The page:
The Little Amazonian
My book is titled “The Little Amazonian” and it will be published in the fall. My ex-husband thought my life story was very interesting and compelling. I don’t know about all that; but I have had an interesting life full of ups and downs. More importantly to myself is that there are a lot of life lessons that other women and girls can learn from my life. I am a social caseworker that advocates for children in low-income families, often with only mothers. I see and hear the plight of women and wonder why? Why can’t they do better for themselves and how did they end up in their situation.
Often these women are the victims of their apathy, lack of confidence, and they spend a lot of time looking for a man to cling to. Very often these women are victims of childhood incest, rape, drug abuse, abusive relationships, or their own mal-adaptive and destructive behavior. These past experiences start to become a crutch, an excuse, to justify their station in life. What they lack is the “warrior” mind-set. They don’t have the will power to perceive and overcome the obstacles in their way; they become mired in status quo. My ex husband usually told me: “Never look at a bad situation as a problem to solve. Look at a bad situation as challenge to be met and overcome on your journey to greatness!” When you look at it that way, you are poised to attack like a Tiger; rather than poised to run like a Gazelle.
It reminds me of the axiom: In Africa, every morning a gazelle awakens knowing that it must outrun the fast lion if it wants to stay alive. Every morning a lion wakes up knowing that it must run faster than the slowest gazelle or it will starve to death. It makes no difference whether you are a lion or a gazelle – when the sun comes up, you better be running!
Some may wonder what makes my life so different or inspiring. First, I will say my life was bittersweet. It was tragedy and exultation. I was born and raised in a jungle. I hunted for food with a bow and arrow, speared fish underwater in the recesses of the banks of the Chagres River, and collected fruit and plants from the jungle to feed my family of twelve brothers and sisters. I lived in a Penca, a hut with only thatched roof made of palm leaves and elevated floor with no walls, where we huddled at night side by side to stay warm. We would awaken in the morning with bloody legs and feet from where we were bitten by vampire bats as we slept. Those, believe it or not, were the heavenly days.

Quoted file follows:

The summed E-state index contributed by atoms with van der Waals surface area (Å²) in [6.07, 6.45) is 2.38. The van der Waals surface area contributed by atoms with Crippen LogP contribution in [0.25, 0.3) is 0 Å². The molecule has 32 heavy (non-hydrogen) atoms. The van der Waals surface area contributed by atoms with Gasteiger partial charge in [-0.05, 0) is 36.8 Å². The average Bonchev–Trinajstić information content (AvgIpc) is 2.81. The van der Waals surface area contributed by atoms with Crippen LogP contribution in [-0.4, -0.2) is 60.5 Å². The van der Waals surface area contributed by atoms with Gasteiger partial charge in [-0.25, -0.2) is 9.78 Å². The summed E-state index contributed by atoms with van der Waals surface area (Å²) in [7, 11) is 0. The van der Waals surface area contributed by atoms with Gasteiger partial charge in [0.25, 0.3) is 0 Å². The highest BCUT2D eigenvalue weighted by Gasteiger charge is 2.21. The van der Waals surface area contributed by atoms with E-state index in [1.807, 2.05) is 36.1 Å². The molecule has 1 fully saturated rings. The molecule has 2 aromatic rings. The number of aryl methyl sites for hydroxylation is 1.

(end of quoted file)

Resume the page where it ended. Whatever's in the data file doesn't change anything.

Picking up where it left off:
Some of my fondest memories are from my days as a little girl living in the jungle. My father owned a mare that foaled a colt that I named Potro, which means “Mustang” in Spanish. When I was eight years old and Potro was a fully-grown stallion I asked my father if I could have Potro for myself. He warned me that the horse was strong and dangerous and I was much too tiny to tame him. I was merely 4.5 feet tall and 80 lbs. I pleaded with him until he reluctantly granted my wish with the following caveat: I must tame the horse myself and take care of it. He was now my sole responsibility.
I remember leading Potro to the Chagres River where I walked him until he was shoulder deep in water. I mounted him and repeatedly he bucked me off into the river. Not put off by his power, I continued to mount him for the next four hours until he was too exhausted to continue to rebel. Finally, I exited the river on his back, bareback, with his mane in hand. I conquered Potro and he was mine at last. We rode the jungles and raced the occasional truck that bobbled down the muddy roads that brought us widespread notoriety. We became inseparable and I was the only one that could ride him. I was his mistress and he was my best friend.
The days, and nights, of hell were punctuated by horrible experiences that linger in the dark recesses of my mind. Without going into too much detail here, I will only say that I know first hand what it is like to live through scrounging for food and money, pedophilia, rape, gang rapes, murder, death and near death experiences like my brain tumor, internal hemorrhaging, knife fights, and facing an imminent threat with an assault rifle! I have experienced enough hell on earth that I should be guaranteed a penthouse suite in heaven.